“I Am Delighted”

Several months ago, I stopped in to grab breakfast at a local McDonalds.  I don’t do fast food much (other than Chick-fil-A to get a chicken salad sandwich).  I could not help but notice the passionate worker who handed the food trays to customers.  She was an older woman, small-framed, and sprightly.  As she handed the tray to each customer, she would say, “I am delighted.”  That’s it.  “I am delighted.”  I thought this was odd because, she did not say, “I am delighted to serve you” or “I am delighted you chose McDonald’s.”  She just said, “I am delighted” and left it hanging out there like a dangling modifier with nowhere to land.

It didn’t make much sense to me why she used such an incomplete phrase, unless she was merely communicating her overall emotional state.   But hey, if she was delighted, she was clearly the only employee there who was.

Last week, same McDonald’s – I drove through the drive through.  The lady taking my order said, “I am delighted.  May I take your order?”  I figured the delighted lady from my previous visit months ago had been moved to taking orders at the drive through.  When I pulled around, I was surprised to see a younger, more robust woman.  Apparently, she had joined the delighted revival since my last visit.   She took my payment.  I said a quick thank you, to which she said, “I am delighted.”   The phrase still sounded kind of awkward to me.  “Delighted about what?” I wondered.

At the second window, I picked up my oatmeal or bacon-egg-and-cheese biscuit with hash browns – I can remember which exactly.  Before I could say a word, the even younger teenager, said to me, “Here you go.  I am delighted.”  Very weird.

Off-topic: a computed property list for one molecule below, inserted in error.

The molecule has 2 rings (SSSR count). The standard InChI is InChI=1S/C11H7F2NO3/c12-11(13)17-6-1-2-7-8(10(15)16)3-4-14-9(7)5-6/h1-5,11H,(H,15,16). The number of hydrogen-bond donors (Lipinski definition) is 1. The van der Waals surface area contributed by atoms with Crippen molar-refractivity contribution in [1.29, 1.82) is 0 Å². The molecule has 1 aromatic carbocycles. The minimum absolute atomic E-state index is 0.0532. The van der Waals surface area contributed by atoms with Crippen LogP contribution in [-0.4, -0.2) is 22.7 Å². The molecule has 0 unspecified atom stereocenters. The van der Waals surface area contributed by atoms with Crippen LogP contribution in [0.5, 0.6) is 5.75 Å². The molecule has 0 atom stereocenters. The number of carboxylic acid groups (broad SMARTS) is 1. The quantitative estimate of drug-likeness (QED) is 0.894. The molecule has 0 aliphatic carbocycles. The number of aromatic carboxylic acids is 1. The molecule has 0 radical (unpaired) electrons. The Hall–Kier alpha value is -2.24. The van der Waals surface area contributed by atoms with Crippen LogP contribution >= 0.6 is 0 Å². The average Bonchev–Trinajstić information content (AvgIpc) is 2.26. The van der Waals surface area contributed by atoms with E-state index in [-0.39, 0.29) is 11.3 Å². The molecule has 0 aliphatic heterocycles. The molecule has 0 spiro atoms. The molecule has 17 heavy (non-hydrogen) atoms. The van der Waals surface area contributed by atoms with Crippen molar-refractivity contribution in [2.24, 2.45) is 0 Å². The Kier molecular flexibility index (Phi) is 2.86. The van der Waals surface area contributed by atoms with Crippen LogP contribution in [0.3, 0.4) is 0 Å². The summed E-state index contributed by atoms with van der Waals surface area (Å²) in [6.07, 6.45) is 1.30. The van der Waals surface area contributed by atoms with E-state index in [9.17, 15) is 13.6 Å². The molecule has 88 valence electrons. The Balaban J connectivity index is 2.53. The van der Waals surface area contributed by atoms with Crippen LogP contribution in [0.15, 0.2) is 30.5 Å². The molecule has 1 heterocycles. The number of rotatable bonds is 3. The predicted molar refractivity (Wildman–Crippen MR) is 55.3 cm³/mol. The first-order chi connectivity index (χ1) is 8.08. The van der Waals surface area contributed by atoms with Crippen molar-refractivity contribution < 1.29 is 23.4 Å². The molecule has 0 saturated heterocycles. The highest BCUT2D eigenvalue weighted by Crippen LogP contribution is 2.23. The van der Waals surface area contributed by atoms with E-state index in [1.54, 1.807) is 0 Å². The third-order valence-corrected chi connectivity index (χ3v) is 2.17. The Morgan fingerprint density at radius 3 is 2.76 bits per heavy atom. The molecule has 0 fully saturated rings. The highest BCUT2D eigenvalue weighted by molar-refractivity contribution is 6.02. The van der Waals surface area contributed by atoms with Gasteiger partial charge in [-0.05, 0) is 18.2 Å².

Maybe it’s possible the older lady who began saying, “I am delighted” is really delighted.  Maybe she has an inner light that keeps her delighted.  Maybe that is what she means when she says “I am delighted.”  Maybe her delight is contagious because several months ago, no one else in that McDonald’s was delighted and now they all seem to be delighted.  Maybe I’m not quite as skeptical as I used to be about the impact of one person’s positive energy on an entire organization.

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Process Improvement Is A Leadership Sport by Jason Kilgore

I’ve written over 30 blog posts since I began this blogging journey.  Most of those posts have outlined a step-by-step approach to various aspects of process improvement.  I recently attended our annual leadership conference.  In the hours and days since, I’ve given much thought on the human side of process improvement.  Yes, the skills required to streamline processes are somewhat specialized and impersonal.  However, the softer skills of leadership are even more important.  I’ve been blessed to work with and for some great innovators.  Here are six common themes I see in them.

  1. Persistence:  Constant, steady goals that don’t change with the season.  We admire leaders who set clear targets and push until the objectives have been achieved.  Changing goals flippantly and failing to hold the team accountable creates division, lack of focus, and frustration.  Great leaders set the vision and steer the ship.
  2. Pragmatism:  Everyone appreciates a pragmatic approach to solving problems.  Great leaders think and speak in terms their teams understand.  While getting the results may require complex planning and execution, a great leader knows how to break down the issues, communicate effectively, and not overwhelm the team with extraneous minutia.
  3. Persuasion:  Sometimes, the team needs to be persuaded.  Persuasion (not to be confused with coercion) is the ability of the leader to inspire his or her team to willingly perform the work to be done.  Process improvement is tough.  Change requires courage.  The power of persuasion is an valuable tool in ensuring great results.
  4. Personality:  People respond to people they like.  Many times, process improvement requires leading people who get discouraged.  As such, being able encourage the team is critical to keep the team moving forward when the project gets tough and the eventual success is in question.